Hong Kong stocks rise to new 10-year high; Tencent more valuable than Facebook
Bourse operator HKEX surges as market turnover rises to the highest in more than two years, while Chinese markets also gained
Hong Kong stocks advanced on Tuesday to a fresh 10-year closing high, with Tencent moving further into record territory and passing Facebook in market value, while Hong Kong Exchanges & Clearing, the bourse operator, also jumped after the market’s daily turnover exceeded HK$150 billion.
The Hang Seng Index gained 1.9 per cent, or 557.76 points, to close at 29,818.07, the best finish since November 2, 2007. The index has gained for four straight sessions.
The Hang Seng China Enterprise Index, or the H-share gauge, jumped 2.9 per cent to 11,874.37.
The main board’s turnover reached HK$157 billion, the highest in more than two years.
Tencent Holdings hit a record of HK$439.6 before closing at HK$430, giving it a market value of HK$4.08 trillion (US$522.8 billion), surpassing Facebook’s US$521.6 billion, based on Monday’s closing price in the US.
The Chinese internet giant was the most heavily traded stock on the Hong Kong market on Tuesday, with a turnover of HK$21.7 billion.
Hong Kong Exchanges & Clearing gained 5.5 per cent to HK$244.8.
Ping An Insurance gained 8.8 per cent to HK$86.2, part of a broad advance by insurers on optimism that rising bond yields will bolster returns from new investments in fixed-income products.
Ping An lifted the Hang Seng Index by 116 points, making it the biggest contributor. China Life Insurance gained 3 per cent to HK$27.35. PICC Property and Casualty added 4.5 per cent to HK$15.88.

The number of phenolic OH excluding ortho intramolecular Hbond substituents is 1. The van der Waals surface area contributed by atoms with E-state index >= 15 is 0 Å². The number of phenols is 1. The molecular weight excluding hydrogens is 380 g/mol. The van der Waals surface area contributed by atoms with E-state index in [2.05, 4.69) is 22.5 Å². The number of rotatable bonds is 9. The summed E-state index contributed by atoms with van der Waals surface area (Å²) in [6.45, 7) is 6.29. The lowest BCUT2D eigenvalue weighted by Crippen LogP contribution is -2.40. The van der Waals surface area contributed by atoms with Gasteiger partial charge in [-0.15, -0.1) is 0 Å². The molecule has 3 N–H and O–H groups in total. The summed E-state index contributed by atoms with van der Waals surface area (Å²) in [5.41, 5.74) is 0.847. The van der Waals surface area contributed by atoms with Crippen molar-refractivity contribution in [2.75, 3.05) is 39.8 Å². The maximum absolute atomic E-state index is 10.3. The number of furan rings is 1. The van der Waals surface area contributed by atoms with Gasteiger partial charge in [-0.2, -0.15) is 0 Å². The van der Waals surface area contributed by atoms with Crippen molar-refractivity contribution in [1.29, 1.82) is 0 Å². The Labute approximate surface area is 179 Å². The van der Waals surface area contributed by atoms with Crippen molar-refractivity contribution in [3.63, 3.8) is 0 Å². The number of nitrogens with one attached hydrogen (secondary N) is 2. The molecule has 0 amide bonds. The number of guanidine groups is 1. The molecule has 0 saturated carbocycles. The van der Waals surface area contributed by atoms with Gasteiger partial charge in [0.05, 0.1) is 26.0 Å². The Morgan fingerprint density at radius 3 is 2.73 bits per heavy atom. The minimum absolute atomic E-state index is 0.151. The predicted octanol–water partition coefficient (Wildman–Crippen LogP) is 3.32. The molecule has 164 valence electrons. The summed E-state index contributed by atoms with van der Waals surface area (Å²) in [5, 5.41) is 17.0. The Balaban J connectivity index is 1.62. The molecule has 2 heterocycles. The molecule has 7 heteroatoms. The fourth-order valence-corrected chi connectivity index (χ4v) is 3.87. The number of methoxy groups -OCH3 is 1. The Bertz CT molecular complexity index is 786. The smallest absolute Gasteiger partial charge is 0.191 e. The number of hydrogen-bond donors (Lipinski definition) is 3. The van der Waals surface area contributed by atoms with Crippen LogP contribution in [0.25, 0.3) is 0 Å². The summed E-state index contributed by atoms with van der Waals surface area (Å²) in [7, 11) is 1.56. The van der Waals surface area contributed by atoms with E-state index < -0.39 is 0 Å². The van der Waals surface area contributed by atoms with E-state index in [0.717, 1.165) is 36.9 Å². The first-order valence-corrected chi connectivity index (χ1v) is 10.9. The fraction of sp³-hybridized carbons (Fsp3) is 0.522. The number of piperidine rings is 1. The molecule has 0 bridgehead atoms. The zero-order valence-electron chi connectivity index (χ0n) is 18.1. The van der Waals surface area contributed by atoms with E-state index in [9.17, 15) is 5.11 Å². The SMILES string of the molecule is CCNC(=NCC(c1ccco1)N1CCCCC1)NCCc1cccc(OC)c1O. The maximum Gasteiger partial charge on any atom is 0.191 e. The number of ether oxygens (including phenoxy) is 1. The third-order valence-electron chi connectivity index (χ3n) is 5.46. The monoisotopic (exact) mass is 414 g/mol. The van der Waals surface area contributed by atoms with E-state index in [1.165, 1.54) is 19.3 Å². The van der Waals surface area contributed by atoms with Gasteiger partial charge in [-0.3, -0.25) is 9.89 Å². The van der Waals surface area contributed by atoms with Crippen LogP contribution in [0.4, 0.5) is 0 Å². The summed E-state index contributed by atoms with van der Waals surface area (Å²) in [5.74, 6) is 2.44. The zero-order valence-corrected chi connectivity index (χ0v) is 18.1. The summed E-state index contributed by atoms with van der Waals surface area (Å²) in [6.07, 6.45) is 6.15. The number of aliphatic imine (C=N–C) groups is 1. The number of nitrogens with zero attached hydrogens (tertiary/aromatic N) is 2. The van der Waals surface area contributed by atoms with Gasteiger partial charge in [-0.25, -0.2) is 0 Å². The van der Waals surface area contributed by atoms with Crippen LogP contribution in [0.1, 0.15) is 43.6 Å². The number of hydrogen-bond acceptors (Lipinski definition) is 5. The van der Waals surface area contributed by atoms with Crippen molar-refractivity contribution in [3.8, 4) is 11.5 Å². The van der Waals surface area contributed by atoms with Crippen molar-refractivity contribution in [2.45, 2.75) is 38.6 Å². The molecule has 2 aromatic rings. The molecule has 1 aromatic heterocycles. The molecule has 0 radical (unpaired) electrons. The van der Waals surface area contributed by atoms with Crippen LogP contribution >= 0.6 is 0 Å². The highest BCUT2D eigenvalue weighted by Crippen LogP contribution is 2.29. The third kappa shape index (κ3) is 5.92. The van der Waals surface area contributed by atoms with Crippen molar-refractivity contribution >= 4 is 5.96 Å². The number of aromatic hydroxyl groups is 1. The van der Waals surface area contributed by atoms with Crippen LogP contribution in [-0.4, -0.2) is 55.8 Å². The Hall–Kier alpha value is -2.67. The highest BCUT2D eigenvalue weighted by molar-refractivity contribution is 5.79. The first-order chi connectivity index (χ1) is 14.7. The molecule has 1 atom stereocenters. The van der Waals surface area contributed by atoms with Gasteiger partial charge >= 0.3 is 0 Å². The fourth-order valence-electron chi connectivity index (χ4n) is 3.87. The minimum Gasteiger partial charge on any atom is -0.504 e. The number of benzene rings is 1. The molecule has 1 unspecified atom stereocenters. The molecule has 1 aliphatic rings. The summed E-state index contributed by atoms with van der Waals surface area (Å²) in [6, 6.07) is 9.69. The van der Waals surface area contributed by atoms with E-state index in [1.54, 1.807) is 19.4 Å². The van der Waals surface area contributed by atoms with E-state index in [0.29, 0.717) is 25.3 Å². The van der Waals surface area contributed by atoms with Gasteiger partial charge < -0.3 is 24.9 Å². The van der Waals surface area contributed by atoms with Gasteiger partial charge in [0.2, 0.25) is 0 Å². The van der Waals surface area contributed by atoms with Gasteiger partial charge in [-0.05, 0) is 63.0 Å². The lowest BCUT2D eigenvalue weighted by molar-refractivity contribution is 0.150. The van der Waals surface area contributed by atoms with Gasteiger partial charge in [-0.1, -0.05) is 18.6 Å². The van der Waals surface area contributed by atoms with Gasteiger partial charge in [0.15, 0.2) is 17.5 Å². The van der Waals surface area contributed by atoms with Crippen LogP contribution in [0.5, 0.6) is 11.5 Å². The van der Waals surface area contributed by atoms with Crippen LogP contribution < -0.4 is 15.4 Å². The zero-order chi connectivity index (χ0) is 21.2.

The rise above 3.9 per cent in the yield on China’s 10-year government bonds will persist and, as a result, insurance companies will see significant improvement in earnings quarter by quarter, Sun Ting and He Ting, analysts at Haitong Securities, said in a note.
The Hang Seng Index now has risen by more than 35 per cent this year, in part boosted by a pickup in earnings growth in Chinese firms and by attractive valuations that have lured overseas and mainland Chinese investors.
Still, shares of dual-listed companies trading in the city are about 25 per cent cheaper than their mainland-traded counterparts, according to a gauge compiled by Hang Seng Bank that tracks the price gap between the two markets.
“Big blue-chip Chinese companies are seen as the core assets investors would like to buy and hold now,” said Dai Ming, a fund manager at Hengsheng Asset Management in Shanghai. “The more important thing is that they are still cheap, so the momentum isn’t likely to stop here.”
Geely Auto climbed 3.6 per cent to HK$28.95, bringing its gains to 290 per cent in 2017.
In China, the Shanghai Composite Index rose 0.5 per cent to close at 3,410.5, rebounding for a second day as concerns about tightening liquidity eased after the unveiling of new rules for the nation’s US$15 trillion asset management industry.
The CSI 300 Index of large-cap companies rose 1.8 per cent to 4,217.7.
Citic Securities surged 8.4 per cent to 19.21 yuan in Shanghai. China Merchants Securities jumped 5.4 per cent to 19.87 yuan and Huatai Securities climbed 5.7 per cent to 20.14 yuan.
There are buying opportunities in brokerage stocks, because of low valuations, the prospect of an uptick in profitability and improving sentiment on the equity market, according to Haitong Securities.